Evolution of Modern Medicine Technical Narration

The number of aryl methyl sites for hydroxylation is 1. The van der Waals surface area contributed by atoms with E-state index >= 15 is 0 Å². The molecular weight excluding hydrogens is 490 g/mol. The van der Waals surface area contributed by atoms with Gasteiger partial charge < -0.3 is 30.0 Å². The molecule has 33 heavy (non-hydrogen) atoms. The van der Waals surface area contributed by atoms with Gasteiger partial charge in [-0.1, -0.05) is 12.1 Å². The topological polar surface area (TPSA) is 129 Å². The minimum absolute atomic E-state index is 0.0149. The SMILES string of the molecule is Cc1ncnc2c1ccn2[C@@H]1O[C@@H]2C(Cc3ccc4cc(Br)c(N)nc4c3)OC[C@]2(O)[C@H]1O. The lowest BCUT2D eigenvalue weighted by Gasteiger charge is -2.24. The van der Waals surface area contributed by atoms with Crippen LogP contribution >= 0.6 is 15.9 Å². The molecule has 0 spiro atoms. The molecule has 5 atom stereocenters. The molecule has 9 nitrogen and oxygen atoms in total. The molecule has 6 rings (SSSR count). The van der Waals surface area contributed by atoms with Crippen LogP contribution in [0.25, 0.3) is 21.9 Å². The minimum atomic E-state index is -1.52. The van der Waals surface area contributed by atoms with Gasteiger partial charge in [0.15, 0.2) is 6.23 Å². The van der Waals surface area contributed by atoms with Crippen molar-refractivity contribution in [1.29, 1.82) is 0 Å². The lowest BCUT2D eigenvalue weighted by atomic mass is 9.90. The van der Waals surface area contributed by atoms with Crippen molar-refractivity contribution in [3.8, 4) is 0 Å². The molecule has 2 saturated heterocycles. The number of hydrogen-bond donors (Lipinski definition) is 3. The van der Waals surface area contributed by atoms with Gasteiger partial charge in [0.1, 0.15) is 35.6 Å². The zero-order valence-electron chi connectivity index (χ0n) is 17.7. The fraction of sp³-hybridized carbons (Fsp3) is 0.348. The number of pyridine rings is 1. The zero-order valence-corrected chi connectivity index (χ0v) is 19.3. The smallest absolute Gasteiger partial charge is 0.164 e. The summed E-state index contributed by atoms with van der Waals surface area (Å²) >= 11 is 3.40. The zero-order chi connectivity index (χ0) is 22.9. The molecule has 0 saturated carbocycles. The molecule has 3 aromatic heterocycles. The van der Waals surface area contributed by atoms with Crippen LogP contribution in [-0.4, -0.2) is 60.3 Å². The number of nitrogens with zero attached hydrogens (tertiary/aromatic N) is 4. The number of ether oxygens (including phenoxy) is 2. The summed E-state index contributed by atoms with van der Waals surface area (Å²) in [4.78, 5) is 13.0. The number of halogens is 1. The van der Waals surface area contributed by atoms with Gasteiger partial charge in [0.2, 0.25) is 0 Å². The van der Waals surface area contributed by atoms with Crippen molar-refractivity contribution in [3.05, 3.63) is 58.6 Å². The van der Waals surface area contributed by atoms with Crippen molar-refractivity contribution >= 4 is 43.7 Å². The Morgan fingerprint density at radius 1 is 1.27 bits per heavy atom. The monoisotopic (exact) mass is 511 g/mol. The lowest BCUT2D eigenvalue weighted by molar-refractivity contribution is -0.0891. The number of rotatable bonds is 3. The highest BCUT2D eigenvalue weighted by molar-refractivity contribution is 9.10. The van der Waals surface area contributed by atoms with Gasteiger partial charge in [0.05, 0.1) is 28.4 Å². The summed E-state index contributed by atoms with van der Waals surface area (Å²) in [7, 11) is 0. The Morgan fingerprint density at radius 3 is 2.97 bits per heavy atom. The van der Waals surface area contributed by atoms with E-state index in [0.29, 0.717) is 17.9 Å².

The Evolution of Modern Medicine by William Osler (1849-1919) The Greek doctrine of the four humors colored all the conceptions of disease; upon their harmony alone it was thought that health depended. The four temperaments, sanguine, phlegmatic, bilious and melancholic, corresponded with the prevalence of these humors. The body was composed of certain so-called “naturals,” seven in number– the elements, the temperaments, the humors, the members or parts, the virtues or faculties, the operations or functions and the spirits. Certain “non-naturals,” nine in number, preserved the health of the body, viz.) air, food and drink, movement and repose, sleeping and waking, excretion and retention, and the passions. Disease was due usually to alterations in the composition of the humors, and the indications for treatment were in accordance with these doctrines. They were to be evacuated, tenuated, cooled, heated, purged or strengthened. This humoral doctrine prevailed throughout the Middle Ages, and reached far into modern times–indeed, echoes of it are still to be heard in popular conversations on the nature of disease. The Arabians were famous for their vigor and resource in matters of treatment. Bleeding was the first resort in a large majority of all diseases. In the “Practice” of Ferrari there is scarcely a malady for which it is not recommended. All remedies were directed to the regulation of the six non-naturals, and they either preserved health, cured the disease or did the opposite. The most popular medicines were derived from the vegetable kingdom, and as they were chiefly those recommended by Galen, they were, and still are, called by his name. Many important mineral medicines were introduced by the Arabians, particularly mercury, antimony, iron, etc. There were in addition scores of substances, the parts or products of animals, some harmless, others salutary, others again useless and disgusting. Minor surgery was in the hands of the barbers, who performed all the minor operations, such as bleeding; the more important operations, few in number, were performed by surgeons.